Raising Expectations Of ExcipientsSource: Grace
Excipients have never shared the limelight with active pharmaceutical ingredients (APIs), nor have they historically been given the credit that they deserve in drug development, manufacturing, and delivery. An excipient’s role has traditionally been viewed as merely a filler or binder contributing to the stability of the end product.
The full value that a formulation can bring to a final dosage form; or the real importance of ensuring an excipient’s quality and performance; are often underestimated, overlooked, misunderstood, or disregarded. In reality, the functionality of the excipient can help determine whether or not a drug succeeds or fails.
The possible consequences of not carefully choosing the best excipient for your formulation include manufacturing complications, compromised stability, poor bioavailability of the API, unintended side-effects, reduced shelf-life of the finished product, and even serious adverse reaction or death of the patient. This seems the ultimate irony when therapies and pharmaceuticals are intended to help patients and improve their well-being, not harm them. To avoid these undesirable outcomes, what can you do to select the right excipient for your formulation and guarantee its quality?
While the pharmaceutical industry has been strictly regulated for years, excipients serve multiple industries as common food and cosmetic ingredients, and are often perceived only as processing aids or “inactive” additives. Because of this, regulations regarding excipients can be less stringent and regionally fragmented. It’s no wonder that there is confusion about excipients and that if the misguided motivation is there, loopholes can be found to substitute or otherwise misrepresent them.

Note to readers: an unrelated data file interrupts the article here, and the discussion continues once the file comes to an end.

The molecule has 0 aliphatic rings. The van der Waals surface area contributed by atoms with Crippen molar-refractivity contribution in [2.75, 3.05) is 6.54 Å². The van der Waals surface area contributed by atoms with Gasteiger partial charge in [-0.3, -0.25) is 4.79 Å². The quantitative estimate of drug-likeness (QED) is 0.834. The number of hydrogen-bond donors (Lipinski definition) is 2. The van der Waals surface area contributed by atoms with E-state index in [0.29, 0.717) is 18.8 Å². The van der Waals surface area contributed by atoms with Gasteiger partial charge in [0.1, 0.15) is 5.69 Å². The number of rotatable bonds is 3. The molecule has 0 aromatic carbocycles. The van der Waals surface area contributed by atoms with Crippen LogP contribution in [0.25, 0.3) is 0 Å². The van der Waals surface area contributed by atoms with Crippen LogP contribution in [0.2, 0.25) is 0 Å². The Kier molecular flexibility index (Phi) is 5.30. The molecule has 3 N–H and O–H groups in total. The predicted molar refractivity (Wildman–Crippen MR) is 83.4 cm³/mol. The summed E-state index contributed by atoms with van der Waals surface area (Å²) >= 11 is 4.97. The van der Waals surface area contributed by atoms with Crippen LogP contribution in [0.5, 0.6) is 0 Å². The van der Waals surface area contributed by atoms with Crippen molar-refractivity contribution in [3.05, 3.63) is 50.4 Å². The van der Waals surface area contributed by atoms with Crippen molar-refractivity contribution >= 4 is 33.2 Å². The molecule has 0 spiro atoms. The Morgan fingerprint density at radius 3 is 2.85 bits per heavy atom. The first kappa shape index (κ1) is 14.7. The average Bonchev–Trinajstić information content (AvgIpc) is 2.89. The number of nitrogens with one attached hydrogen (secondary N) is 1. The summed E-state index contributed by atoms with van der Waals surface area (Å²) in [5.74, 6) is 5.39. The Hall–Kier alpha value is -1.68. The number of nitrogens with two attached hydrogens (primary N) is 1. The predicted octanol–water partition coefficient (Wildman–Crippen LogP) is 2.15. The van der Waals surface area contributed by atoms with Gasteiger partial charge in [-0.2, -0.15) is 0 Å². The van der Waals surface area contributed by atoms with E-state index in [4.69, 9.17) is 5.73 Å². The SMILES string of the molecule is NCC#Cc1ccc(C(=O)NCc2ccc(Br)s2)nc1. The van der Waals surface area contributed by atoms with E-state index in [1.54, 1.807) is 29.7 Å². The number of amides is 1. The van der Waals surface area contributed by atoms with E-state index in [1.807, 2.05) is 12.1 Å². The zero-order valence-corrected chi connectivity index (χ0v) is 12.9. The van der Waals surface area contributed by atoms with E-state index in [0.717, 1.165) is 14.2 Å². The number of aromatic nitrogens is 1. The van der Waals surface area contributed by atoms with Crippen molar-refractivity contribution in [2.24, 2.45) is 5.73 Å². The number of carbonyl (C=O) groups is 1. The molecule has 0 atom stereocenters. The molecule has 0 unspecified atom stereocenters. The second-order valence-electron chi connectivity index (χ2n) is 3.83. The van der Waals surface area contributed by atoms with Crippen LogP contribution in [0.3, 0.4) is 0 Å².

While excipient regulation has unarguably been inconsistent, decentralized, and not in synch with the rest of the pharmaceutical industry, recently there have been more focused efforts toward harmonization and standardization of pharmaceutical excipient regulations, as well as progress toward accredited certification of manufacturing procedures. These heightened efforts can be attributed to several well-documented accidents caused by adulteration of excipients and a growing appreciation for them as important functional or enabling ingredients that contribute to the ultimate success or failure in the final dosage form.
Excipients play important roles in delivery, manufacture and performance of medications. Dosage form design programmes involve choosing the most appropriate excipients, their optimum inclusion levels and the best mode of incorporation in the product. However, interactions between a drug and the excipients with which it is co-formulated in a medication can compromise the quality, efficacy or even safety of the product. Such effects may be due to direct drug: excipient interactions or reactions between drug and residues or impurities in the excipient. These may lead to the formation of new molecular constructs (degradation products) or a changed physical form of the drug. Drug substance characterization and dosage form design programs need to be explore such interaction possibilities to help choose excipients that are compatible with the drug. such investigations will reduce the risk of problems arising later in the program as instability often takes some time to be manifest.